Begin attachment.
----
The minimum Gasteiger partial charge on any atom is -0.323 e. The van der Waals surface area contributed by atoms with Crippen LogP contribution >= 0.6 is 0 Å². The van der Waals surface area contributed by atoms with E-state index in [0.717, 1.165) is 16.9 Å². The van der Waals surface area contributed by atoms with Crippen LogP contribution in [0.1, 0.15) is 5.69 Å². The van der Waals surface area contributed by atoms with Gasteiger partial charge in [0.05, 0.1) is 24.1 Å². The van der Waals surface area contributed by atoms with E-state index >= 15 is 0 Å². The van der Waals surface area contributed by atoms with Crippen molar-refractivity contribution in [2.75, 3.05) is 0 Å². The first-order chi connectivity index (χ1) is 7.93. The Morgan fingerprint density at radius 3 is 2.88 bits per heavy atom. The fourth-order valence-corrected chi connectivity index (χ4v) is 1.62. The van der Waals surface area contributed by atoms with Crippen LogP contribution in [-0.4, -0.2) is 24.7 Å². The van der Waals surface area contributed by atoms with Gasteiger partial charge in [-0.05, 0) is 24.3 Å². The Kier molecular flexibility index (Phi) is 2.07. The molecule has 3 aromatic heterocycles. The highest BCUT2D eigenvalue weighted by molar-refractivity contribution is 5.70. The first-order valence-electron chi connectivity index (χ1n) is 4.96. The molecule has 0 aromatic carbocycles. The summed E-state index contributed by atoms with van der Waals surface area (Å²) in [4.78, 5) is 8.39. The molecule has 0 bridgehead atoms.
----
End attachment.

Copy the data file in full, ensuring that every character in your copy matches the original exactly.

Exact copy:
The minimum Gasteiger partial charge on any atom is -0.323 e. The van der Waals surface area contributed by atoms with Crippen LogP contribution >= 0.6 is 0 Å². The van der Waals surface area contributed by atoms with E-state index in [0.717, 1.165) is 16.9 Å². The van der Waals surface area contributed by atoms with Crippen LogP contribution in [0.1, 0.15) is 5.69 Å². The van der Waals surface area contributed by atoms with Gasteiger partial charge in [0.05, 0.1) is 24.1 Å². The van der Waals surface area contributed by atoms with E-state index >= 15 is 0 Å². The van der Waals surface area contributed by atoms with Crippen molar-refractivity contribution in [2.75, 3.05) is 0 Å². The first-order chi connectivity index (χ1) is 7.93. The Morgan fingerprint density at radius 3 is 2.88 bits per heavy atom. The fourth-order valence-corrected chi connectivity index (χ4v) is 1.62. The van der Waals surface area contributed by atoms with Crippen LogP contribution in [-0.4, -0.2) is 24.7 Å². The van der Waals surface area contributed by atoms with Gasteiger partial charge in [-0.05, 0) is 24.3 Å². The Kier molecular flexibility index (Phi) is 2.07. The molecule has 3 aromatic heterocycles. The highest BCUT2D eigenvalue weighted by molar-refractivity contribution is 5.70. The first-order valence-electron chi connectivity index (χ1n) is 4.96. The molecule has 0 aromatic carbocycles. The summed E-state index contributed by atoms with van der Waals surface area (Å²) in [4.78, 5) is 8.39. The molecule has 0 bridgehead atoms.